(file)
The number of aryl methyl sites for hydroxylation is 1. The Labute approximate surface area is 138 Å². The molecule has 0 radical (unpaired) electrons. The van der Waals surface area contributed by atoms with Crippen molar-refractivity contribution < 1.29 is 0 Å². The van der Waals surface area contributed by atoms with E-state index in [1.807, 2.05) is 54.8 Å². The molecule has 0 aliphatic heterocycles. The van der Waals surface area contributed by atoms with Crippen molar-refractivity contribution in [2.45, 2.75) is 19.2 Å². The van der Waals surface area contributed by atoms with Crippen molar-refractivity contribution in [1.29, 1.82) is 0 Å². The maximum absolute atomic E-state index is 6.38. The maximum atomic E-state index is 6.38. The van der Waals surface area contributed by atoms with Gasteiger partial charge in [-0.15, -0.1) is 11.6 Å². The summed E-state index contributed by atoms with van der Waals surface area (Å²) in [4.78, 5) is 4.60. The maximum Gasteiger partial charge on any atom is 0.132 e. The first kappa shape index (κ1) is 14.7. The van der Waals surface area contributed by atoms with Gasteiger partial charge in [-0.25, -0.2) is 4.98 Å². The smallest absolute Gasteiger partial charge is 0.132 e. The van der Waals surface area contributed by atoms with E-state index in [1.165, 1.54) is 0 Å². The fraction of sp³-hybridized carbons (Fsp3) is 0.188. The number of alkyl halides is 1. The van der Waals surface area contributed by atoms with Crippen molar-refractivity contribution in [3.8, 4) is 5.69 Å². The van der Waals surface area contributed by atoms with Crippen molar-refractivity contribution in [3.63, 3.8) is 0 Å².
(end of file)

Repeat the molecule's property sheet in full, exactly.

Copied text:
The number of aryl methyl sites for hydroxylation is 1. The Labute approximate surface area is 138 Å². The molecule has 0 radical (unpaired) electrons. The van der Waals surface area contributed by atoms with Crippen molar-refractivity contribution < 1.29 is 0 Å². The van der Waals surface area contributed by atoms with E-state index in [1.807, 2.05) is 54.8 Å². The molecule has 0 aliphatic heterocycles. The van der Waals surface area contributed by atoms with Crippen molar-refractivity contribution in [2.45, 2.75) is 19.2 Å². The van der Waals surface area contributed by atoms with Crippen molar-refractivity contribution in [1.29, 1.82) is 0 Å². The maximum absolute atomic E-state index is 6.38. The maximum atomic E-state index is 6.38. The van der Waals surface area contributed by atoms with Gasteiger partial charge in [-0.15, -0.1) is 11.6 Å². The summed E-state index contributed by atoms with van der Waals surface area (Å²) in [4.78, 5) is 4.60. The maximum Gasteiger partial charge on any atom is 0.132 e. The first kappa shape index (κ1) is 14.7. The van der Waals surface area contributed by atoms with Gasteiger partial charge in [-0.25, -0.2) is 4.98 Å². The smallest absolute Gasteiger partial charge is 0.132 e. The van der Waals surface area contributed by atoms with E-state index in [1.165, 1.54) is 0 Å². The fraction of sp³-hybridized carbons (Fsp3) is 0.188. The number of alkyl halides is 1. The van der Waals surface area contributed by atoms with Crippen molar-refractivity contribution in [3.8, 4) is 5.69 Å². The van der Waals surface area contributed by atoms with Crippen molar-refractivity contribution in [3.63, 3.8) is 0 Å².